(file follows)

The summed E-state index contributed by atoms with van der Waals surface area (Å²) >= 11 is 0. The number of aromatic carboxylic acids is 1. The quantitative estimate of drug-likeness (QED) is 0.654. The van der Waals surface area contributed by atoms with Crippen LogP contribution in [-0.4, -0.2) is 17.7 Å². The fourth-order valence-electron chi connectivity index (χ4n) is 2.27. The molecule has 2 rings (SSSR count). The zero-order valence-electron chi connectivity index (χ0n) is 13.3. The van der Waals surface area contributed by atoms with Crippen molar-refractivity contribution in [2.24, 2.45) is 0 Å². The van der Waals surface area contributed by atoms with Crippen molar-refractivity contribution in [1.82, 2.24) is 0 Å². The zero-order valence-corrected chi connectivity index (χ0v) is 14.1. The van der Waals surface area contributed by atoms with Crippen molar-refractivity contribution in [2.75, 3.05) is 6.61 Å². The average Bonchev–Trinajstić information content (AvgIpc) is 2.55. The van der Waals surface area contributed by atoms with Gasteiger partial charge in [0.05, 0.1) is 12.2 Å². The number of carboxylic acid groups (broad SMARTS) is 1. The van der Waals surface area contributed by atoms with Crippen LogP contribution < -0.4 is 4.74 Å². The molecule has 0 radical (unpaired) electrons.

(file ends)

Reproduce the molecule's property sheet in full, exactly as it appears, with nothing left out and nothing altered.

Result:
The summed E-state index contributed by atoms with van der Waals surface area (Å²) >= 11 is 0. The number of aromatic carboxylic acids is 1. The quantitative estimate of drug-likeness (QED) is 0.654. The van der Waals surface area contributed by atoms with Crippen LogP contribution in [-0.4, -0.2) is 17.7 Å². The fourth-order valence-electron chi connectivity index (χ4n) is 2.27. The molecule has 2 rings (SSSR count). The zero-order valence-electron chi connectivity index (χ0n) is 13.3. The van der Waals surface area contributed by atoms with Crippen molar-refractivity contribution in [2.24, 2.45) is 0 Å². The van der Waals surface area contributed by atoms with Crippen molar-refractivity contribution in [1.82, 2.24) is 0 Å². The zero-order valence-corrected chi connectivity index (χ0v) is 14.1. The van der Waals surface area contributed by atoms with Crippen molar-refractivity contribution in [2.75, 3.05) is 6.61 Å². The average Bonchev–Trinajstić information content (AvgIpc) is 2.55. The van der Waals surface area contributed by atoms with Gasteiger partial charge in [0.05, 0.1) is 12.2 Å². The number of carboxylic acid groups (broad SMARTS) is 1. The van der Waals surface area contributed by atoms with Crippen LogP contribution < -0.4 is 4.74 Å². The molecule has 0 radical (unpaired) electrons.